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Pro Bono fileA growing number of young lawyers today say they want to use their law degrees to take on the world’s challenges, which seem to grow knottier every day. According to the Stanford Social Innovation Review, the “Millennial generation wants to create social impact with their skills and talent, and not just with their checkbooks or by spending a day in the soup kitchen.” The Pro Bono Institute likewise notes that many lawyers say they want to make a difference in the lives of others and the fate of the planet and “demand a sense of purpose” in their work.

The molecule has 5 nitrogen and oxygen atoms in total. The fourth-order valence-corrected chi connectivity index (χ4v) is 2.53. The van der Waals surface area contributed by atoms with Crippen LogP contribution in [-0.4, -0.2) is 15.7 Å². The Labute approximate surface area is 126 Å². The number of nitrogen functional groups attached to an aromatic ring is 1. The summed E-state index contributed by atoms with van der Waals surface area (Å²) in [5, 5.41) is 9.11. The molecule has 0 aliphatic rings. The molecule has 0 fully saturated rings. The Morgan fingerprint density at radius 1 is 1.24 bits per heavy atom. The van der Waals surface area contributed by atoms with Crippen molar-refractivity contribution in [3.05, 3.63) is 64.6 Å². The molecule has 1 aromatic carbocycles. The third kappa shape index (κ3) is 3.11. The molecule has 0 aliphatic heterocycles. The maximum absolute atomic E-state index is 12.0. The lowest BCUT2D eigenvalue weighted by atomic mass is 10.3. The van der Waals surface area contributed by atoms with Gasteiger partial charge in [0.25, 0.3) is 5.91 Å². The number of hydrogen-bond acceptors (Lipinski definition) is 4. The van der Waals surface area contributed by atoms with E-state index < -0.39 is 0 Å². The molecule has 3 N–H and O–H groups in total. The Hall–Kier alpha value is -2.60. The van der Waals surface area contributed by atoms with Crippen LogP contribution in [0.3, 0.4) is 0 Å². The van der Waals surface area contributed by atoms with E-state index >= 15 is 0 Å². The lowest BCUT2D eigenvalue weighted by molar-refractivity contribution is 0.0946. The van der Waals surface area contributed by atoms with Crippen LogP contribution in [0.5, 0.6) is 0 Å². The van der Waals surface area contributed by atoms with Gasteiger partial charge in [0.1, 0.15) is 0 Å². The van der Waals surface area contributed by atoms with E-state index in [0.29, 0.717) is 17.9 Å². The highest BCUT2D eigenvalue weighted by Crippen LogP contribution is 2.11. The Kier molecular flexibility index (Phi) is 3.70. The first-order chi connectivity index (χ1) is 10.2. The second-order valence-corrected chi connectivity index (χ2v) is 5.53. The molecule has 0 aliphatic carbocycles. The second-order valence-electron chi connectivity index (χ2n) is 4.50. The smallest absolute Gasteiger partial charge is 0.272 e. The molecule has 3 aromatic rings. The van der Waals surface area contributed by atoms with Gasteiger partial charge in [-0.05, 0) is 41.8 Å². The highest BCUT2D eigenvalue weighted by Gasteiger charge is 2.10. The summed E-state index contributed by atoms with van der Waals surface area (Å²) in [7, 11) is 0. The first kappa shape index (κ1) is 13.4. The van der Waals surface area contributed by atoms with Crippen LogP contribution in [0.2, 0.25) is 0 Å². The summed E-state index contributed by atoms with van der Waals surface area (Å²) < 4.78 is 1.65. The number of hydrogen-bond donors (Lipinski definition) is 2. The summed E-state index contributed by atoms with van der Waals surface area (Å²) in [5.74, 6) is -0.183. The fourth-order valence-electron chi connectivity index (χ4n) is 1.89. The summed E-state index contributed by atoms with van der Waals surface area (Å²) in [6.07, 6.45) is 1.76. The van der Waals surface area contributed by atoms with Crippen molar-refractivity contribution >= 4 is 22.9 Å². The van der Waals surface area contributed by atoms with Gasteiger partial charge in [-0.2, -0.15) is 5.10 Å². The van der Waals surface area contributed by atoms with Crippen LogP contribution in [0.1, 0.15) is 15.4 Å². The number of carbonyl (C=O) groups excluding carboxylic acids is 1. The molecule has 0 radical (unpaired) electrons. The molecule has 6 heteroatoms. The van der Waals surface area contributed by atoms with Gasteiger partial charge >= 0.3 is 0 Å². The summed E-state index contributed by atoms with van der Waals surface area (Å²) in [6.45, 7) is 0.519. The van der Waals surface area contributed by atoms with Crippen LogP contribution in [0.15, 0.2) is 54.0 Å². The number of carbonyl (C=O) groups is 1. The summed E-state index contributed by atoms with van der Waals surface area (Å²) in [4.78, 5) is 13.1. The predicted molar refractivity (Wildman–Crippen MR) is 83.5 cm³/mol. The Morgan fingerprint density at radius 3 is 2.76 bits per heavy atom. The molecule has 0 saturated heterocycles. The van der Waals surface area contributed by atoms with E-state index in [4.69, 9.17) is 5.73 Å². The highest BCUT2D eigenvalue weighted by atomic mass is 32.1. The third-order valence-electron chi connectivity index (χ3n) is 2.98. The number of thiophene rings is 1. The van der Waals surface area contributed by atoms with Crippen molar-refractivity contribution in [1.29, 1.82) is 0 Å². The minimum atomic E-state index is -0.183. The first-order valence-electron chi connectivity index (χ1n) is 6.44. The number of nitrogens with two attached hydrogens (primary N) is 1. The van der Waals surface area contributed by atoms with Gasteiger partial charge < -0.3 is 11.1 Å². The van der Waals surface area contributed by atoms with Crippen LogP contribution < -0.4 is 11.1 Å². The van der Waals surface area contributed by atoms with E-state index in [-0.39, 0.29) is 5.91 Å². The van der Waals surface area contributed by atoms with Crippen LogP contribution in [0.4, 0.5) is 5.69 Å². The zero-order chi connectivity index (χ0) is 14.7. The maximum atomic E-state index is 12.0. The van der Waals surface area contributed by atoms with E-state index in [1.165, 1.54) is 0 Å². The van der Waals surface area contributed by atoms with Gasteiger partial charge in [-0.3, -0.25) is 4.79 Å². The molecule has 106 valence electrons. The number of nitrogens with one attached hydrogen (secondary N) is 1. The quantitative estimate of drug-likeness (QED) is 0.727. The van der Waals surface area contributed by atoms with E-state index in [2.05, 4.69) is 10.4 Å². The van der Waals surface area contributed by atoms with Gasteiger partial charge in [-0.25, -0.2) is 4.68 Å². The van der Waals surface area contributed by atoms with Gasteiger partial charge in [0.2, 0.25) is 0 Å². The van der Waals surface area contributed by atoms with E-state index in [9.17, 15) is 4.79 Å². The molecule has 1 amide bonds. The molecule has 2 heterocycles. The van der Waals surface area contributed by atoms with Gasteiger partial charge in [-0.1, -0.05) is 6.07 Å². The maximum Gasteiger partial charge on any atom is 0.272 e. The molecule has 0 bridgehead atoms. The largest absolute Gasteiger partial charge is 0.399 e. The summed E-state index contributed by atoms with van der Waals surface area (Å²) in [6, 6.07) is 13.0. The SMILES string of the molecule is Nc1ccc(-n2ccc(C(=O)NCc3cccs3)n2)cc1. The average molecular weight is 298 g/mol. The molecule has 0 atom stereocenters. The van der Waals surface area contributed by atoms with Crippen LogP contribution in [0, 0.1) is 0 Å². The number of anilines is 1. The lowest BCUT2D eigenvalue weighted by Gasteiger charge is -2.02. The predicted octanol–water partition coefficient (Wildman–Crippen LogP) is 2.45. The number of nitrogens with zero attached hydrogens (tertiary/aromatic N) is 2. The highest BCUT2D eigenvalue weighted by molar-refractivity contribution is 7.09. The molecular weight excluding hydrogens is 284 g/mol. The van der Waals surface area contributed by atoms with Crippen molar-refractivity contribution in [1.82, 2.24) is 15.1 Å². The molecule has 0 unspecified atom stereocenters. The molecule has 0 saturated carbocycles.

At the same time, recent graduates can face some seriously scary debts, which often take years or even decades to pay off. Law School Transparency, a non-profit organization, found that 75% of 2018 law school graduates took students loans. These students on average borrowed about $115,000 to pay for law school. This amount may be on top of additional debt from their undergraduate studies, as the Pew Research Center reports that the percentage of young adult households with any student debt has doubled in the last 20 years. New lawyers going straight into public service can participate in law school loan-forgiveness programs, but even those require up to a 10-year commitment of work at a legal service provider or NGO. Once there, lawyers do incredibly important and rewarding work but just like lawyers in corporate practice can face long hours, frustration and burnout.

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